To remove the British yoke, the freedom struggle was launched from one village to another; people from every language, region, caste, creed and strata considering subjugation as a sin, withstood extreme travails to acquire freedom—why are attempts being made to hold the English language close to one’s heart? Can freedom be complete with freedom from physical slavery? Is not mental slavery more destructive than physical slavery? Why then this objection to British and why this love for English? The language with which the common man has no connection and which cannot be written, spoken or read by more than 2 per cent of the population is being bestowed respect while the language which is understood, spoken, read and written by the majority is denounced—what sort of wisdom is this?
Our Constitution makers had given serious thought to this equally serious problem. In July 1978, when this issue was raised with the then Prime Minister, Morarji Desai, he said in clear words, “I believe that Hindi alone can be the national language of this country and it can strengthen national unity. Our Constitution makers were aware of this issue. That is why when the national languages were listed out, English was not included. They were aware that the nation could not be run through the English medium, because despite the concerted efforts of the British, no more than 2 per cent people could read English, when the population which knows and speaks other languages ranges between 20 per cent to 60 or 70 per cent.”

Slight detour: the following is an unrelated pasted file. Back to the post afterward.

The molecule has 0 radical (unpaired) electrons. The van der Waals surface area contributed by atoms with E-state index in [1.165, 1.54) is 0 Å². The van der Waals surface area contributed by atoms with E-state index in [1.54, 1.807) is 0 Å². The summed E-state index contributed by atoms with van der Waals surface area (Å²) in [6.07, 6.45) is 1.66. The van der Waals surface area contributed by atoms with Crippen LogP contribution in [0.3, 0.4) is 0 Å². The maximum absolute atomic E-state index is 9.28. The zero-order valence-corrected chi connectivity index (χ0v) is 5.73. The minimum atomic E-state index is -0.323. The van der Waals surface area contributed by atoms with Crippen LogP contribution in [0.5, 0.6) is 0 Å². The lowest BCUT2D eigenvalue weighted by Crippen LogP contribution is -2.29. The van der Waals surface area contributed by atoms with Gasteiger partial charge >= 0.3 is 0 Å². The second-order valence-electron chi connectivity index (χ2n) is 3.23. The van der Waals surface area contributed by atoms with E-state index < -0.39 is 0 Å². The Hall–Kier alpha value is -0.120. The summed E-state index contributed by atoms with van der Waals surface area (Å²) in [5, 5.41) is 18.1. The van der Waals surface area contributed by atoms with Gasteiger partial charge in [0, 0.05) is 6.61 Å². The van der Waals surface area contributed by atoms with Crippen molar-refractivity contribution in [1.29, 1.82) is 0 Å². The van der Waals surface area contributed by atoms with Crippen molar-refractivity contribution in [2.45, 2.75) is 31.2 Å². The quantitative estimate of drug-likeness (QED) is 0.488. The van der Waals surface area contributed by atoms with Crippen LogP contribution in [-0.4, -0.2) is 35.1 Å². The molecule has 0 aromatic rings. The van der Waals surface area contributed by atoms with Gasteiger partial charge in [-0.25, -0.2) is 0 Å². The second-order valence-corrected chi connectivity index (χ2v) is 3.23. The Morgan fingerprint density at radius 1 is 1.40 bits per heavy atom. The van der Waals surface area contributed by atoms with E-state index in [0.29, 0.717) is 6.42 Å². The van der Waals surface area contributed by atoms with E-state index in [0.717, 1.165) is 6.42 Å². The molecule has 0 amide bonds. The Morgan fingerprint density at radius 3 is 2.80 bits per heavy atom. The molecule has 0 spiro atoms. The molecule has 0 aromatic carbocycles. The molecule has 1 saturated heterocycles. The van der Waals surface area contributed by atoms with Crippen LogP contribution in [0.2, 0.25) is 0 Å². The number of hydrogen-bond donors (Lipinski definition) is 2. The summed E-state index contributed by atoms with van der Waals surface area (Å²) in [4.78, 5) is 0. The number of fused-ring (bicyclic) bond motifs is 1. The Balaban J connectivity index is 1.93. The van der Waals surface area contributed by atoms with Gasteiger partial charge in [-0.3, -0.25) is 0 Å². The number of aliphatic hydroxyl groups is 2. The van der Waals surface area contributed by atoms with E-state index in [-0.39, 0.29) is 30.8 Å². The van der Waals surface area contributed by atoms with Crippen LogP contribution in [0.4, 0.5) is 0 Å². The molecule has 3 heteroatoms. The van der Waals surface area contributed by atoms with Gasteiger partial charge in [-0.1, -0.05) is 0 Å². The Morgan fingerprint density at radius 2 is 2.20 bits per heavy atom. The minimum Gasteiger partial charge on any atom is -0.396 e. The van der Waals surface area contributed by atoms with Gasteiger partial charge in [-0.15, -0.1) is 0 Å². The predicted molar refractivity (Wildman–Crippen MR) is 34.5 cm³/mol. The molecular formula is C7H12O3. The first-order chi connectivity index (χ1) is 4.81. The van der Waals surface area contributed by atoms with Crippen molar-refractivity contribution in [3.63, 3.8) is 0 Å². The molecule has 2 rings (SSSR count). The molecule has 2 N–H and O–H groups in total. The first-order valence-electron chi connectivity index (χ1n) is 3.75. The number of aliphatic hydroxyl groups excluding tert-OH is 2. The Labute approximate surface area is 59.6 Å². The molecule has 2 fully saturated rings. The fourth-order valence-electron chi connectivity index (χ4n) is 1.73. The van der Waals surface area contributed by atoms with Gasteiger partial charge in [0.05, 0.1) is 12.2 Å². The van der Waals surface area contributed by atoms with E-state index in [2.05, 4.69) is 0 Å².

Despite the very strong rejection of English and support to Hindi and to the many regional languages, not linking oneself with Indian languages but with the foreign English language is the result of strong vested political interests or the outcome of some foreign conspiracy. Had those, who were against Hindi and advocated in favour of English, chosen instead to connect themselves with other languages of the nation and made efforts to learn the national language, even after 57 years of India’s Independence, there would have been no reason why it could not have been learnt. Since then, many generations have entered into various occupational fields. The extent to which stress has been laid on learning a foreign language, if even one-tenth of it had been devoted to learning Indian languages, then in the entire nation we would have had our own language as the language of contact and we would have found freedom from slavery to English language.